When you are ready to get pregnant and your body doesn't comply, it's natural to get frustrated. For some couples, it's just a matter of timing - and staying patient. For others, medical treatment for infertility may be the answer. Follow the links below to learn more.
If you've tried to conceive for a few months and aren't pregnant yet, don't fret. Most couples should try - that means frequent unprotected sex - for 12 months before being evaluated for infertility. If you are older than 35, however, you should consider talking to your doctor after six months of trying to conceive.
According to the American Society for Reproductive Medicine, infertility affects about 6.1 million Americans. And remember, it can affect both men and women, so both partners should see a doctor when fertility is a question.
Your doctor will likely ask you questions such as:
- When did you stop using birth control?
- How long have you been trying to get pregnant?
- How often do you have sex?
- Do you smoke?
- Have you conceived a child with a previous partner?
- Are you using an ovulation kit?
He or she may recommend you change certain habits and continue trying before undergoing medical testing. Testing commonly involves analyzing a man's semen to check for infection as well as sperm abnormalities. Meanwhile, tests for a woman can ensure she's ovulating, her fallopian tubes aren't blocked and her uterus is healthy.
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There are a variety of treatment options for infertility. Depending on the results of tests, your doctor may suggest medication, surgery or assisted reproductive technologies (ART).
Medication. For women who aren't ovulating, a clomiphene citrate pill is commonly prescribed to induce ovulation. If that doesn't work, injectable drugs called gonadotropins may be prescribed to stimulate the eggs to develop. According to the American Congress of Obstetricians and Gynecologists, most women who take ovulation-inducting medications will begin to ovulate regularly, and more than half of them will get pregnant within six treatment cycles.
Surgery. Sometimes surgery can repair a blocked fallopian tube, remove polyps, fibroids or scar tissue, or treat endometriosis. Surgery also may be used to treat problems with a man's sperm.
Artificial insemination. This option involves treating sperm in a lab then placing it into the woman's uterus when she's ovulating. The sperm may be from the woman's husband or a donor.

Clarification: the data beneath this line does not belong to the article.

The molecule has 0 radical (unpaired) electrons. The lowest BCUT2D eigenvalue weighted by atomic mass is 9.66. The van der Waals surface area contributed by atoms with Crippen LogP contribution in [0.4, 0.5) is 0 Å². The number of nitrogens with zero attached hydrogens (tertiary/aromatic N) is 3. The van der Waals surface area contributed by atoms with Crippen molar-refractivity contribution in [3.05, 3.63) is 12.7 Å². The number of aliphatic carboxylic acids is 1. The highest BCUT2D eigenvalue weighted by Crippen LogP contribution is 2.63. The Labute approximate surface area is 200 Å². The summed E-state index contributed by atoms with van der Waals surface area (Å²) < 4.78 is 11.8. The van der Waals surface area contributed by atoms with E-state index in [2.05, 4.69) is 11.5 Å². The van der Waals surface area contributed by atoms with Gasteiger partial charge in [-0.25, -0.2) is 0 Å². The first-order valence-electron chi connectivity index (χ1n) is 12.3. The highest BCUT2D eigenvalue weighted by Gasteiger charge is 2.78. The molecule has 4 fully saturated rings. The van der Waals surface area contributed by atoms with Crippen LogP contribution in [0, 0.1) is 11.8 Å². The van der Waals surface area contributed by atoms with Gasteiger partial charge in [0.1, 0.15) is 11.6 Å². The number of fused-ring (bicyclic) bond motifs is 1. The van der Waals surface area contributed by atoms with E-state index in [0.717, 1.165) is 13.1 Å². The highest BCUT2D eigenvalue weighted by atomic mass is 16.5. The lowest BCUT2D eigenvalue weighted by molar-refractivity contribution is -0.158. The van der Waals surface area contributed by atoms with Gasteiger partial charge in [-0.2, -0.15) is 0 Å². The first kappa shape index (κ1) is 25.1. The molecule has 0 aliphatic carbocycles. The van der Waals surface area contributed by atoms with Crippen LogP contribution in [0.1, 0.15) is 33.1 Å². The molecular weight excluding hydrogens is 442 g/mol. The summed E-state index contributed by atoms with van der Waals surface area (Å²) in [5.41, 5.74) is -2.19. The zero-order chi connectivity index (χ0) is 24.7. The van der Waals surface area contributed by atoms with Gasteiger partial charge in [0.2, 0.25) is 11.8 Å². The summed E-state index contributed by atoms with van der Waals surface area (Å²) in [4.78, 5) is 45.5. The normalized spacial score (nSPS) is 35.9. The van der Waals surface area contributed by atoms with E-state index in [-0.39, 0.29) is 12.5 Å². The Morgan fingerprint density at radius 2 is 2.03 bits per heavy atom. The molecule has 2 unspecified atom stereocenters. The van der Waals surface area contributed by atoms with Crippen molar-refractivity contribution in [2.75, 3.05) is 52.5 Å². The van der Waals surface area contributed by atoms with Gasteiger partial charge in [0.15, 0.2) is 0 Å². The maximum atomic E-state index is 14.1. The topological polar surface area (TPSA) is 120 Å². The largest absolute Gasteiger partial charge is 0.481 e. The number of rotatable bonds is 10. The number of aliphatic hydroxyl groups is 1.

Assisted reproductive technologies. In vitro fertilization, in which eggs are fertilized in a lab and placed in the woman's uterus, accounts for 99 percent of ART procedures. The success rate of this procedure varies depending on the woman's age and the reason for infertility. If you want to learn more, visit the Centers for Disease Control and Prevention, which reports on the success rates.
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Women who need infertility services can get everything they need through specialists affiliated with Parker Hospital. Working with your primary obstetrician, these specialists will develop treatment plan that is unique to your medical history, physical condition, diagnosis, age and personal situation.
Infertility services available include basic infertility measures such as ovulation induction and insemination, as well as evaluation and management for recurrent miscarriage. For patients who require advanced treatment, assisted reproductive technologies including In Vitro Fertilization (IVF), oocyte donation, embryo cryopreservation, intracytoplasmic sperm injections (ICSI), and preimplantation genetic screening (PGS) are available.
For couples trying infertility treatment, the thought of getting pregnant is exciting. But the thought of having more than one baby may be a bit daunting. Rest easy. Although the chances of conceiving multiples is higher using infertility treatment than when conceiving naturally, it is not a significant risk. And the likelihood of having more than twins is very low, says says Deborah Smith, M.D., a reproductive endocrinology and infertility specialist at Parker Adventist Hospital.
The chances of conceiving twins while using infertility treatments ranges from 5 percent to 28 percent, compared with just over 1 percent when conceiving naturally. But the chances of having three or more babies using in vitro fertilization is just 1.5 percent, according to the American Society of Reproductive Technology.
To help prevent multiple births, the ASRM and the Society for Assisted Reproductive Technology created guidelines in 1996 that limit the number of embryos that are implanted. Generally, a physician will implant only two or three embryos in a woman who is 35 or younger, Smith says.
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